Why Employees hide their knowledge and How to encourage sharing

July 4, 2016 by ahmed

Originally posted on Ideas For Leaders blog

Key Concept

Employees who refuse to share knowledge, either by playing dumb, being evasive, or saying that other factors are to blame, undermines the cooperation, efficiency and effectiveness of organizations. Understanding how perpetrators and targets view the damage from knowledge hiding is an important step in preventing this behaviour.

Idea Summary

While employees are supposed to share their knowledge with other employees for the benefit of the company, employees will often find a reason to keep that knowledge to themselves. Perhaps they believe that they will lose some status or power; sometimes employees who share knowledge will then be judged or evaluated based on that knowledge; and often employees who don’t trust their colleagues will be reluctant to share knowledge. Situational factors — the knowledge is complex, the knowledge is not task-related, or there is no culture of knowledge sharing in the organization — will also reduce knowledge sharing.

Knowledge can be hidden in different ways, and the consequences vary for each. One type of knowledge hiding is simply playing dumb: professing ignorance when in fact employees have the answers. Another type of knowledge hiding is evasive hiding, in which the perpetrator promises to provide the knowledge but in fact has no intention of doing so. Finally, there is rationalized hiding, in which perpetrators feel that they are unable to provide the knowledge or blame a third party for preventing the sharing of knowledge.

Although recognizing that knowledge hiding often damages relationships and can lead to retaliation (the target refuses to share knowledge in the future), perpetrators and targets have different views on exactly what damage occurs.

From the perspective of the perpetrators:

  1. Evasive action will harm relationships with targets, and also induces them to refuse and avoid sharing knowledge with the perpetrators in the future.
  2. Rationalized hiding harms the relationship with the target but does not induce the target to withhold information in the future.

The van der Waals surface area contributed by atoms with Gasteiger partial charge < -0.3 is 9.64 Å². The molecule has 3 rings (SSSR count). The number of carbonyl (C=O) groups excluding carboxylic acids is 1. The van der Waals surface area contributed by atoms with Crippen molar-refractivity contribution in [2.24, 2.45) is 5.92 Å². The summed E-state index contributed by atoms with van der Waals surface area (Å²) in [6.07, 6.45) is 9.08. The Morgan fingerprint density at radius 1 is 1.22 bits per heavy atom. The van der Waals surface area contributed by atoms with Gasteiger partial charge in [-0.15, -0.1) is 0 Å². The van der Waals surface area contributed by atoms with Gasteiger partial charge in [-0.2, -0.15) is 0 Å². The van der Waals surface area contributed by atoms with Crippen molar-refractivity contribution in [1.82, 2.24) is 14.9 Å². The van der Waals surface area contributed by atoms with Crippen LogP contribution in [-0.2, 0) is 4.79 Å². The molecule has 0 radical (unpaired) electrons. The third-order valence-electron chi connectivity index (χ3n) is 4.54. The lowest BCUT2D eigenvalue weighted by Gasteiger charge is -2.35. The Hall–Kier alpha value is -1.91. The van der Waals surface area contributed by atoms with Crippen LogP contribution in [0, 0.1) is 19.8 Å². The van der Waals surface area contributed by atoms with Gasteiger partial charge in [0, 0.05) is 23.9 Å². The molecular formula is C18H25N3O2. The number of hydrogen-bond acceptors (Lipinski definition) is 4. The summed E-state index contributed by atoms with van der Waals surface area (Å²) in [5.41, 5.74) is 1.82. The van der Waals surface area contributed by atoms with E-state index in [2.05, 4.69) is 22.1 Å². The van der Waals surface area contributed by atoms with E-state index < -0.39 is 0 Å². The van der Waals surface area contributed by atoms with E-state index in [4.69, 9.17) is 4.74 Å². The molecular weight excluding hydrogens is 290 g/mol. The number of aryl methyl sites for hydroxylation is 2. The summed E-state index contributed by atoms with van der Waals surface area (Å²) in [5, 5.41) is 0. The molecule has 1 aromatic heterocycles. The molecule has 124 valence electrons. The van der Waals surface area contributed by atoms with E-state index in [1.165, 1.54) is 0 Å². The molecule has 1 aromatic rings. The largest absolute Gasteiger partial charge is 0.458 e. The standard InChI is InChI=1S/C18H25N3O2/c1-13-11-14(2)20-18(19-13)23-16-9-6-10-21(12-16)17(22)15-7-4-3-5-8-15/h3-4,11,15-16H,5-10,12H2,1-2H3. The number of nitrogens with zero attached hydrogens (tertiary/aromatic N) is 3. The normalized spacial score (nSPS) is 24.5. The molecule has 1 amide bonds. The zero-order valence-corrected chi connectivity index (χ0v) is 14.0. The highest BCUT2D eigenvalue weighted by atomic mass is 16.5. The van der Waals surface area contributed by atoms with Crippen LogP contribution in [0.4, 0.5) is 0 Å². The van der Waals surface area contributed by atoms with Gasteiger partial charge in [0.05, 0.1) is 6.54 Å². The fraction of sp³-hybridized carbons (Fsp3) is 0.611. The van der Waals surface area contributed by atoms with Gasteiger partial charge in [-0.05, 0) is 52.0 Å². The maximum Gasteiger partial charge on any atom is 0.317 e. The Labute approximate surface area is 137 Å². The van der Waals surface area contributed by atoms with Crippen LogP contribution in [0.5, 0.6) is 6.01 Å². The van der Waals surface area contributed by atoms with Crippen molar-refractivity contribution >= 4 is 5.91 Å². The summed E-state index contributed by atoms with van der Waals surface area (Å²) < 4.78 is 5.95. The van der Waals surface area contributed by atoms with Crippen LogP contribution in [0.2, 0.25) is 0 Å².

3. Playing dumb does not damage relationships, because, perpetrators believe, the targets have no idea the perpetrators have the knowledge. At the same time, the perpetrators acknowledge that targets are likely to withhold knowledge from them in the future: why should targets go out of their way to help people who never help them?

The targets’ reaction is somewhat different.

  1. While perpetrators believe rationalized hiding would harm relationships but not cause them to withhold information in the future, in fact targets respond positively to the explanations, and consider the relationship improved (and are indeed happy to share knowledge in the future).
  2. Conversely, while perpetrators believe playing dumb would not harm relationships but cause them to withhold information in the future, in fact targets respond negatively to the explanations, considering the relationship damaged. And while they don’t retaliate by deliberating not sharing information in the future, they are more likely to withdraw from the perpetrator.
  3. Both perpetrators and targets agree that the worst damage is caused by evasive action. The relationship is damaged, and targets will retaliate by not sharing knowledge in the future.

In short, although the extent of the damage can vary, the unwillingness of employees to share knowledge, which research shows does exist, can damage relationships and seriously undermine the effectiveness of teams or even an entire organization. The fact that perpetrators and targets see the damage differently only compounds the negative impact.

Business Application

Organizations must take steps to limit the damage of knowledge hiding. Among these steps:

  1. Be aware. Many managers and executives may not be aware that knowledge hiding is even a problem. It might be assumed that employees, as no doubt instructed and encouraged, are working as teams and sharing knowledge as appropriate. The first step is monitoring for uncooperative behaviour.
  2. Increase perception of trustworthiness. One reason knowledge is not shared can be a lack of trust among colleagues. As with team building in general, you can increase the perceptions of the trustworthiness of colleagues by emphasizing a shared identity. We are all in this together.
  3. Enhance a sharing climate. Employees (and managers) are naturally influenced by the environment and culture of the organization. It’s important to enhance the sharing climate by emphasizing the vital importance of knowledge sharing and rewarding it. If, for example, employees find themselves under fire for knowledge they shared, that knowledge in the future is going to stay hidden.
  4. Open the lines of communication. As shown above, perpetrators are not fully aware of the consequences of different types of knowledge hiding on the other. Increasing the social action and communication between parties will help perpetrators understand the negative impact of their behaviour, and lessen the desire of targets to retaliate.
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